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Ross River Fever

Ross River Fever

I contracted Ross River Fever (RRF,) also called Ross River Virus, in early March (the virus takes 3-11 days to show) this year and thought I’d share a little bit of info and my experience with the virus, also some herbs and treatments that helped me along the path to recovery.

RRF is a virus that is transmitted from infected animals, via female mosquitoes, to humans. Symptoms include a rash, fever, chills, headaches and particularly (for me anyway) swollen and inflamed joints and muscles. Some good info is available in a quick search for RRF, see the one below.

Initially it started for me with achy joints. Then all of a sudden after being bitten by a wasp on a walk, a rash developed on limbs and trunk of my body that night, along with a night fever and incredibly painful joints, such that I could hardly walk. Rolling over in bed was a painful task! My partner who is a physiotherapist and acupuncturist tried acupuncture on me the following morning but I was hypersensitive and this was quite painful. Phenergen (antihistamine) and some codeine based painkillers (i hate them but use only in times of need) brought about the relief I needed for a better sleep and a bit more movement. Early morning waking was a problem and I felt sleep-deprived for a few weeks. Ibuprofen tablets just before bed also helped for the first two weeks. A blood test a few days after developing symptoms confirmed RRF.

The rash that develops in RRF but disappears after a day or two, in my case.

Wanting to ditch the tablets quickly we settled on some acupuncture treatments and light yoga and gentle exercises. If I felt better and did some more rigorous excessive, I found I would be uncomfortable and have various painful joints and muscles for up to a week afterwards. So gentle exercise was best!

Ganoderma sp. from the Sunshine Coast, not yet specifically identified by me.
Ganoderma sp. from the Sunshine Coast, not yet specifically identified by me.

Herbs that helped along the way were Andrographis paniculata (King of Bitters), Ocimum sanctum (Purple Tulsi), Eletheurococcus senticosus (Siberian Ginseng), Licorice (Glycyrrhiza glabra and G. uralensis which is Chinese Licorice), Cinnamon aromaticum (Cassia) and a local Ganoderma sp. (QLD Reishi mushroom). In the mornings for 3 weeks or so I would prepare a tea of QLD Reishi, Tulsi, Siberian Ginseng, Licorice and Cassia. Bring the Reishi (5g) to a boil first, reduce heat and only barely simmer for 5-10min, add a teaspoon of Siberian Ginseng, continue to simmer and add half a teaspoon each of both Licorice species and a small 2cm piece of Cassia bark and a few tops of Purple Tulsi leaves and turn heat off. Leave to decoct for 10 minutes or more and then strain and drink. No need to add sweetener when using Licorice which is a new favourite herb of mine. This treatment felt good for me with no side-effects.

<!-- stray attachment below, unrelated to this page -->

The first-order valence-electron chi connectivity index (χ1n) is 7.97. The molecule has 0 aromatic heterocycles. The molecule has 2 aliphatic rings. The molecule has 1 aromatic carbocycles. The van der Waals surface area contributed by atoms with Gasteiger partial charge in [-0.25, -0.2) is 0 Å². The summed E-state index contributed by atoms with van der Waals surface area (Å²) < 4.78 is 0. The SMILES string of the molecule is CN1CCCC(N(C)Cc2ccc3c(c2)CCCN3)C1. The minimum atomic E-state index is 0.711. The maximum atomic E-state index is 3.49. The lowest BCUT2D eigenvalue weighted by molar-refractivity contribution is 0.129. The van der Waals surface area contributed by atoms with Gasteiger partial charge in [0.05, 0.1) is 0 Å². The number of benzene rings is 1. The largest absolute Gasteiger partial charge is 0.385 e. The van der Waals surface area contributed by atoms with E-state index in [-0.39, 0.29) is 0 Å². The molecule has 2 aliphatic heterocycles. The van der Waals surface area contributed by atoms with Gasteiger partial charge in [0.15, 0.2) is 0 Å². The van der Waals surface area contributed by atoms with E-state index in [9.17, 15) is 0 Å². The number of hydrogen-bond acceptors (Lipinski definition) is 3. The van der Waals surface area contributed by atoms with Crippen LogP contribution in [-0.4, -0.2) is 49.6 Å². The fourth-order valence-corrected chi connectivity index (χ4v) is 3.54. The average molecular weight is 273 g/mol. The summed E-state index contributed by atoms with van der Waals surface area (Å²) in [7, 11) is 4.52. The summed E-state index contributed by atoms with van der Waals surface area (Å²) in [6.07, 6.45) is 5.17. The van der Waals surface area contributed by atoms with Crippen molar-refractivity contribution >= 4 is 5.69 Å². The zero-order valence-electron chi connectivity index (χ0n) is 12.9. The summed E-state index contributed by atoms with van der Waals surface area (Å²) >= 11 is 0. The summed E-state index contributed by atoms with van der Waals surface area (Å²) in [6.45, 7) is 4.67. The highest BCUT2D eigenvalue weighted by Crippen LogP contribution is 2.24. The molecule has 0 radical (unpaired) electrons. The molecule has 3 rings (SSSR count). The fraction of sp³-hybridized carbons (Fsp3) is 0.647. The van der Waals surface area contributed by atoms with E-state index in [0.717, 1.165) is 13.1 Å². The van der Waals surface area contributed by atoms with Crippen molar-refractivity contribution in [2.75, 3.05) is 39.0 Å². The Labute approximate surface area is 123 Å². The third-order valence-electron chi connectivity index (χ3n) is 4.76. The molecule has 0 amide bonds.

The magic tea blend I used for Ross River Fever.

Seven or so weeks after developing the first symptoms, the illness has receded and I feel pretty much back to normal. I occasionally get a sore joint or muscle but that’s to be expected. I understand it’s quite different for everyone who gets it, but a few things to remember; you will get better, take it easy and don’t overdo work or sport/activity, don’t drink alcohol, eat healthy and take immune stimulating and anti-inflammatory medicine/herbs.


ps. recovering from this illness, i found i kept have recurring bouts of feeling unhealthy and relapsing into fatigue. Two herbs that helped were Andrographis paniculata (crushed up leaves in mortar and washed down with water, once per day, a few grams of fresh herb) and Silybum marianum or Milk Thistle; this proved to be the final herb i needed to kick the recurrence of RRF, being the penultimate liver herb it was perfect in the final stages. A daily dosage of 15g seed ground up in coffee grinder, 7.5g in morning washed down with water and again in evening, taken for 3-4 weeks.

This Post Has 5 Comments
  1. Was that Ganoderma shot taken on the Sunshine coast? Ganoderma tornatum & Ganoderma applanatum are the only Gano species I’ve found growing on the sunny coast. That shot looks to me to be Fomitopsis pinicola, which I take in a tea anyway with similar effects.
    Looks like Amauroderma is going to be stronger than Gano/Fomitopsis.

    1. Yes it was Levi, in my backyard, infecting an Acacia melanoxylon on its way out, I had trouble IDing it, it is effective, though not as strong as true reishi. I have seen Amauroderma before, more west of here, in Lockyer Valley. Interesting that Stamets claims no polypore is poisonous so it make it easier to test them 🙂

  2. Probably one of the main herbs I should have been using was Cats Claw, Uncaria tomentosa. Uncaria guanensis would also have been helpful as it has reportedly better anti-inflammatory properties. Uncaria tomentosa is an excellent anti-viral herb.

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